Texas Voter ID Problem: The “Former Name” Box On Voter Registration


UPDATE on “former name” box:

This weekend, I was alerted by Ashli McKee to a new issue with voter registration certificates (or as I’ll call them, voter cards) in Texas. Due to the new voter ID law, if you have filled out the “former name” box on your voter registration card, that will now show up on your voter card even if that is no longer your legal name (which it rarely is). To clarify: your former name will appear on your voter ID card as if it is your middle name.

This may cause real issues when you go to vote since the same law that forces your “former name” to be on your card also says that the name on your card must match your legal name on a form of acceptable ID.

It’s hard to see this issue as anything but attempting to disenfranchise people who have changed their name. Or to force them to committ perjury since your voter registration form is supposed to be filled out fully to your best knowledge.

From the Travis County Tax Office:

Over the past week some of the approximately 600,000 orange voter registration certificates that hit Travis County mailboxes have angered voters. The issue involves the listing of “former name” on the certificate. While the Tax Office has always maintained records of former names, they were not included on voter registration cards until the passage of SB 14 (82nd Legislative Session), which now requires former names be included.

“Some voters who received their new voter registration certificate with a former name have complained that they never expected it to be included on the certificate,” commented Bruce Elfant, Travis County Tax Assessor-Collector and Voter Registrar. “It appears that the intent was to provide additional information for the new photo ID requirement, but this unintended consequence has upset many voters,” Elfant added.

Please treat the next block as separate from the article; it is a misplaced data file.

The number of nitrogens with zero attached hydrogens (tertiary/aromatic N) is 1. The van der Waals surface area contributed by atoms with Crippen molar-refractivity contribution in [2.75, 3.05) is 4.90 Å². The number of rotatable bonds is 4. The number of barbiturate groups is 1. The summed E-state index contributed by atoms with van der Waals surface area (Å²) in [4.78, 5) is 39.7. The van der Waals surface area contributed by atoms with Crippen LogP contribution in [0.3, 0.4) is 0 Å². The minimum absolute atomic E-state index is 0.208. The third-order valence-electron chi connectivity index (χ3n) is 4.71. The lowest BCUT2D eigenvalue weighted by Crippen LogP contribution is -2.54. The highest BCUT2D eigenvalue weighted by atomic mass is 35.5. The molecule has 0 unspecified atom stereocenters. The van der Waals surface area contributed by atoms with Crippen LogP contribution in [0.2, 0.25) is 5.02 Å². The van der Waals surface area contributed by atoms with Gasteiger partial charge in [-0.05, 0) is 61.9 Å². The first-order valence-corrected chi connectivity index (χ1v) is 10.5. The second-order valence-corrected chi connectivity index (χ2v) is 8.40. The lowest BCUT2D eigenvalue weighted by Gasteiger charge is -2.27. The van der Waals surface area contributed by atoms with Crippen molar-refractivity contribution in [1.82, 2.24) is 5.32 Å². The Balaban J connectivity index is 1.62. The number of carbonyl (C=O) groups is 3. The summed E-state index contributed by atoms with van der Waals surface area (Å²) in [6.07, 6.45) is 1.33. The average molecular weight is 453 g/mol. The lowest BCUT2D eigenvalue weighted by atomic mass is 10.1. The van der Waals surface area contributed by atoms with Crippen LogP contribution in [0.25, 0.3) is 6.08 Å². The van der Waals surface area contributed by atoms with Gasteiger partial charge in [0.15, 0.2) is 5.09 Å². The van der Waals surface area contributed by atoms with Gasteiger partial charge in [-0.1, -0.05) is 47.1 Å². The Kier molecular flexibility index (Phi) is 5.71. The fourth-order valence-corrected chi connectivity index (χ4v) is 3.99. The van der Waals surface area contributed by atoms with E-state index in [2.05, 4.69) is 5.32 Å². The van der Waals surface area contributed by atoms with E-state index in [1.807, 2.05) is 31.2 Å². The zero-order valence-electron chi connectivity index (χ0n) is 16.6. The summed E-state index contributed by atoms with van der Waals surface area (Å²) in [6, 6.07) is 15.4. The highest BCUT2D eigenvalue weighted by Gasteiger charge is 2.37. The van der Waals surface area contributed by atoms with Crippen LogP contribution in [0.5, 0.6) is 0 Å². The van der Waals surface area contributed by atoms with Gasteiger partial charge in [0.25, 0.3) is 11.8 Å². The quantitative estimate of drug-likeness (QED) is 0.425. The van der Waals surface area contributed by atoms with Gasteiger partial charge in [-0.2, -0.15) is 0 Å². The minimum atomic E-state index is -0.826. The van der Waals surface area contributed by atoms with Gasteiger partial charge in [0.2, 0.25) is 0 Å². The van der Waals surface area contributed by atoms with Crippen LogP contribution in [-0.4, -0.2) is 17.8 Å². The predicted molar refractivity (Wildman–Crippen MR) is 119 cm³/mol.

Elfant advises, “If you would like your former name removed, submitting a name change and leaving the former name box blank will update the record to reflect that you no longer wish to have it listed. A new voter registration certificate will be sent within 30 days.” The former name will still appear in the county’s history records as required by law.
There are three ways to submit a name change:

  • Complete a name change online here.
  • Correct the information in the space provided on the back of the orange certificate and return it to Travis County Voter Registrar, P.O. Box 149327, Austin, TX 78714-9327.
  • Submit a corrected voter registration application with the “change” box selected in person at any tax office location or by mail at Travis County Voter Registrar, P.O. Box 149327, Austin, TX 78714-9327.

For assistance by phone, contact the Voter Registrar at (512) 854-9473.

If you do not live in Travis County, contact your county tax office to find out what you need to do to fix the name on your voter card.

This morning, Ashli wrote this:

I have spoken with several people at the county voter registrar’s office, the state Elections Division, and Travis County Clerk. Nothing much new to report unfortunately – same basic information that if you care to actually have a correct card, you must follow the steps in the press release.

I have requested information on how many people this has affected and the gender breakdown, though I doubt I’ll receive it.

The card-correction website linked in the press release is still “down for maintenance” and none of those agencies know when it will be fixed.